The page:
Wednesday, November 25, 2015

U.S. teen finds new purpose 6,000 miles from home: 'I plan to make aliyah one day'


Noelle Chin-Vance says her six weeks studying in Israel changed her. "I am no longer afraid to walk into the world
and be myself," she says.  

Noelle Chin-Vance reflects below on the life-changing experience that was her time at Alexander Muss High School in Israel. Read on to find out how this American teen connected to her roots during her six weeks at the study-abroad program for high-schoolers. .

At a Save A Child's Heart Event. 
Every life is filled with unique events and experiences that shape each individual. Those who are lucky can identify a defining experience that had the most impact. I count myself among the lucky ones. Though I literally started life in a box in Dianbai, China, way back in 1998, there is at least one event that defined me even more. 

There were certainly a lot of important moments along the way, like when I was adopted in May of 2000, at the age of 2, by my loving parents. I met many influential people throughout my educational adventures at Assurant Satellite Learning Center, Arvida Middle School, and finally at Terra Environmental Research Institute. I had many formative experiences during my summers at Camp Ramah Darom in Clayton, Georgia. All of these experiences helped make me who I am today. 

But one life-changing experience stands out above all the rest. It began when I stepped onto a plane to Israel to join the Alexander Muss High School in Israel program.

My adventure began June 16, 2015. It was early in the morning. I was holding my book bag ready to board the plane to JFK, where I would board another plane to Israel. Though I was super excited, my hands were shaking. I was about to travel more than 6,000 miles from home to a school where I would not know a single soul so that I could learn the history of Israel and Judaism. I was nervous about meeting new people, but I knew that I would be OK. The flights were long and boring, but then something happened. The plane landed in Tel Aviv. 

Eating ice cream in Tel Aviv. 
There are no words to describe the beautiful sunset as the plane descended. The once-blue sky turned to a haze of purple and orange. Being in Israel filled me with joy. I grabbed my bags and headed for the bus, and soon, I found myself in the city of Hod Hasharon, where our campus was situated. Not much happened that night, but the next six weeks were quite an extraordinary adventure. 

Throughout the semester, I hiked all over Israel, from windy Tel Gezer to holy Jerusalem, and finally to the barren Negev desert. I learned one thousand years of Jewish history and made many new friends, all of them wiggling their way into my heart. Sure, I learned dates and facts and details, but in Israel, I found something even more amazing. I found myself. With every step of a hike and with each breath I took, I became more independent – a person who can take care of myself and others. Israel became my true home, where I really belonged.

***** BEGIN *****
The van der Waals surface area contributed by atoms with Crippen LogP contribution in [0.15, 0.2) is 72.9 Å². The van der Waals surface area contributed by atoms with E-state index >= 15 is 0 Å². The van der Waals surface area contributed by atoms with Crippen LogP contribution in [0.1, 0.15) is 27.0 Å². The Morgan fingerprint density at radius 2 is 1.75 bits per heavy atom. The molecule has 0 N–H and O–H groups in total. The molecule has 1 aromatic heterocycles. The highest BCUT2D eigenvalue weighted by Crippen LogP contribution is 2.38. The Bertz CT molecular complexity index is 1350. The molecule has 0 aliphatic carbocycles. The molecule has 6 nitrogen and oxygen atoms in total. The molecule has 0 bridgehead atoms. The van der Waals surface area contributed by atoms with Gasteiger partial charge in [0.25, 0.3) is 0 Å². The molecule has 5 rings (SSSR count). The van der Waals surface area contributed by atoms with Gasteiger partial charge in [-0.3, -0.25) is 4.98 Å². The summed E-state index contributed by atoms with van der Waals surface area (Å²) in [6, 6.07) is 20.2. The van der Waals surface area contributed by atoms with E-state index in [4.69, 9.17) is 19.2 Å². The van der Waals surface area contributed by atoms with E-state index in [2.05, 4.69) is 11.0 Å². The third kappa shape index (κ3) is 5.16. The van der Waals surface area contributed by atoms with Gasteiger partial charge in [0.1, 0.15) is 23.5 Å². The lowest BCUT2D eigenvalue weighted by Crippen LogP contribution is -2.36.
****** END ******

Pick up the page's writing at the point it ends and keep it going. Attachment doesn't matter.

At the AMHSI banquet. 
This amazing journey changed me for the better. Because of Israel, because of the people, because of this experience, I became the person I am today. From painfully steep scorching hikes to chats on the sofa and sharing corn flakes with friends, I became confident in myself as a leader. I learned that I am brave enough to take on challenges that I once considered impossible. 

Theodore Herzl said, "If you will it, then it is no dream," meaning that if we believe in ourselves, then nothing is impossible. I am no longer afraid to walk into the world and be myself. On this trip, I proved to myself that I can adapt to new environments and find the best in everything -- even scary things like traveling 6,000 miles from home and meeting new people. 

I plan to make aliyah one day and return to the land where I found a deeper purpose. Alexander Muss High School in Israel changed my life. There in Israel, I found my true home and my true self.

3 comments:

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  2. So proud of you and so happy for you. I wish that every person could experience the sense of self, of understanding, of interconnectedness, of belonging, of place, that you have. May you hold onto it and treasure it no matter where life's journey takes you. I know you plan to return - and I know you shall - but it is just as much the place you take with you as it is the place you left behind. Bises.

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